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The High-level architecture (HLA) is a standard for distributed simulation, used when building a simulation for a larger purpose by combining (federating) several simulations. The standard was developed in the 90’s under the leadership of the US Department of Defense and was later transitioned to become an open international IEEE standard. It is a recommended standard within NATO through STANAG 4603. Today the HLA is used in a number of domains including defense and security and civilian applications. The architecture specifies the following components.
Together the above components form a Federation.
The HLA standard consists of three parts:
HLA was initiated in the early 1990’s when Dr. Anita K. Jones, the Director of Defense Research and Engineering within the US Department of Defense, gave the Defense Modeling and Simulation Office (DMSO) the task of “assuring interoperability and reusability of defense models and simulations”. In 1995 DMSO formulated a vision for modeling and simulation and established a modeling and simulation masterplan, which included the High-level Architecture.
Two protocols for M&S interoperability already existed: Distributed Interactive Simulation (DIS), focusing on real-time platform level simulation with a fixed object model, and Aggregate Level Simulation Protocol (ALSP) focusing on simulation of aggregate with time management, ownership management and flexible object models, called confederation models. The purpose of HLA was to provide one unified standard that would meet the simulation interoperability requirements of all US DoD components.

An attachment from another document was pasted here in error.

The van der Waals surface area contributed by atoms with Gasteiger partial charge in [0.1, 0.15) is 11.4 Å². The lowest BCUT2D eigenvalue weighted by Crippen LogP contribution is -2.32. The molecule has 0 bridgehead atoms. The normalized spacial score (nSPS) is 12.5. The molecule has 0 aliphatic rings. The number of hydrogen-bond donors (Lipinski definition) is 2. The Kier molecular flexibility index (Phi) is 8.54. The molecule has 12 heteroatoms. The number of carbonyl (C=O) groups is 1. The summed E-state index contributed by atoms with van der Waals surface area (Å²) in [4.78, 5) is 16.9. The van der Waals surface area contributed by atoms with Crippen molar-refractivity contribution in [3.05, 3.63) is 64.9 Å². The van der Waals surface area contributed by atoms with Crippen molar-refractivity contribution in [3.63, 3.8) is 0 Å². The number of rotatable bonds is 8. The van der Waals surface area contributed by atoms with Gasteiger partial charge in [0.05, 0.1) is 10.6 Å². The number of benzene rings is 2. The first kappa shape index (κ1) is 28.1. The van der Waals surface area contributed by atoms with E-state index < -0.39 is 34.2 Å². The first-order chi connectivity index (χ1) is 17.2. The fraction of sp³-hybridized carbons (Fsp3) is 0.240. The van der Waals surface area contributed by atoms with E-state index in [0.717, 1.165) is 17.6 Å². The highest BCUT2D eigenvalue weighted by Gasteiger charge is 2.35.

The development of HLA was based on four prototypical federations: the Platform Prototype Federation, the Joint Training Protofederation, the Analysis Protofederation and the Engineering Prototype Federation. The HLA specification was prototyped and refined, until HLA 1.3 was finally released. To facilitate usage outside of the defense community, HLA was then transitioned into an IEEE standard, maintained by Simulation Interoperability Standards Organization (SISO). To facilitate the migration for DIS users, a Federation Object Model corresponding to the fixed object model of DIS was also developed as the Real-time Platform Reference FOM (RPR FOM).
The following HLA versions exist:
HLA 1.3 was published in March 1998 by DMSO. It consists of:
The US DoD also published interpretations for HLA 1.3:
HLA IEEE 1516-2000 was published in 2000 by IEEE. It consists of:
Major improvements in IEEE 1516-2000 included an XML-based FOM with detailed data type specifications, as well as an improved DDM design.